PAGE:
The Curia Hostilia was the meeting hall of the Roman senate during most of the Roman Republic. It was a part of the Comitium in the Forum Romanum.

The first Curia Hostilia was built around 570-550 BCE on the N. side of the archaic Comitium. Tradition ascribes the first Curia to the third king of Rome, Tullius Hostilius, which has given the building its name. This building remained in use until around 300-250 BCE, when the Comitium was completely reorganised. The Curia Hostilia of the new Comitium was slightly larger, and located where the current church of SS. Luca e Martina stands.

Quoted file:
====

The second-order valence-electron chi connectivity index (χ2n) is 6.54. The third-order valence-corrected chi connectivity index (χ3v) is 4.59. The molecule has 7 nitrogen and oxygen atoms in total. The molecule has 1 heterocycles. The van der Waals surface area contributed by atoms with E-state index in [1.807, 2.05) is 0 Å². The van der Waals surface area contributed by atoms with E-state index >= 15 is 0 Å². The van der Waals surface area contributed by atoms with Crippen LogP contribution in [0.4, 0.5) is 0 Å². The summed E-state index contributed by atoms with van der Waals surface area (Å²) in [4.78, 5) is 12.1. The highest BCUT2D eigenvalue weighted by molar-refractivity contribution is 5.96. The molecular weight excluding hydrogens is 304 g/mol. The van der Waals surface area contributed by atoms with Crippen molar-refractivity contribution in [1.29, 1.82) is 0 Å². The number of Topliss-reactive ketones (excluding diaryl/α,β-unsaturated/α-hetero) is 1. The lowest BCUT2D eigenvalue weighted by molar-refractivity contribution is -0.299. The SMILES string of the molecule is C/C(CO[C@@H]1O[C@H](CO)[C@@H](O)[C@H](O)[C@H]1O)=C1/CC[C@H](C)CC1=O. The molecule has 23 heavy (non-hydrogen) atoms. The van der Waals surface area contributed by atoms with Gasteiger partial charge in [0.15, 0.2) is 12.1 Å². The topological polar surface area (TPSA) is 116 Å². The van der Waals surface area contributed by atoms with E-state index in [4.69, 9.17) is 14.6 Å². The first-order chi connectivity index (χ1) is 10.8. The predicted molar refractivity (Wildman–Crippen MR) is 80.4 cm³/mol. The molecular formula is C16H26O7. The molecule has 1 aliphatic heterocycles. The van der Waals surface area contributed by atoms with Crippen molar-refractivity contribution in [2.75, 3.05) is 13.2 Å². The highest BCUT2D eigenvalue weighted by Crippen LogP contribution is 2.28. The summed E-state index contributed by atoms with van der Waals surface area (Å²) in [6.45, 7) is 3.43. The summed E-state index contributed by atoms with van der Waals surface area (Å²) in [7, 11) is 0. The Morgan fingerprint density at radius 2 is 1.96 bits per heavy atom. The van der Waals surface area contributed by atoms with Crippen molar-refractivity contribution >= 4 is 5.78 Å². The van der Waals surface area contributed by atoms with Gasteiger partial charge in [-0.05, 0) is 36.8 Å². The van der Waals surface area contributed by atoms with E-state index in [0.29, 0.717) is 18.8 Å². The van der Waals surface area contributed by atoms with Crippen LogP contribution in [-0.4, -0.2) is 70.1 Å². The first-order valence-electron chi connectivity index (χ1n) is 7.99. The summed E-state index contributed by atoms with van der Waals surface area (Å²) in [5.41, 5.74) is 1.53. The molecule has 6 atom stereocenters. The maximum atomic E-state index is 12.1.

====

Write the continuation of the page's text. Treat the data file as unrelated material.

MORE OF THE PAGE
When L. Cornelius Sulla enlarged the senate in the early first century BCE, the Curia Hostilia was no longer adequate for the senate, and Sulla had the Curia Hostilia demolished and new meeting hall for the senate was built: the Curia Cornelia.

Plan of the Comitium in the Forum Romanum
The location of the comitium relative to other surviving structures

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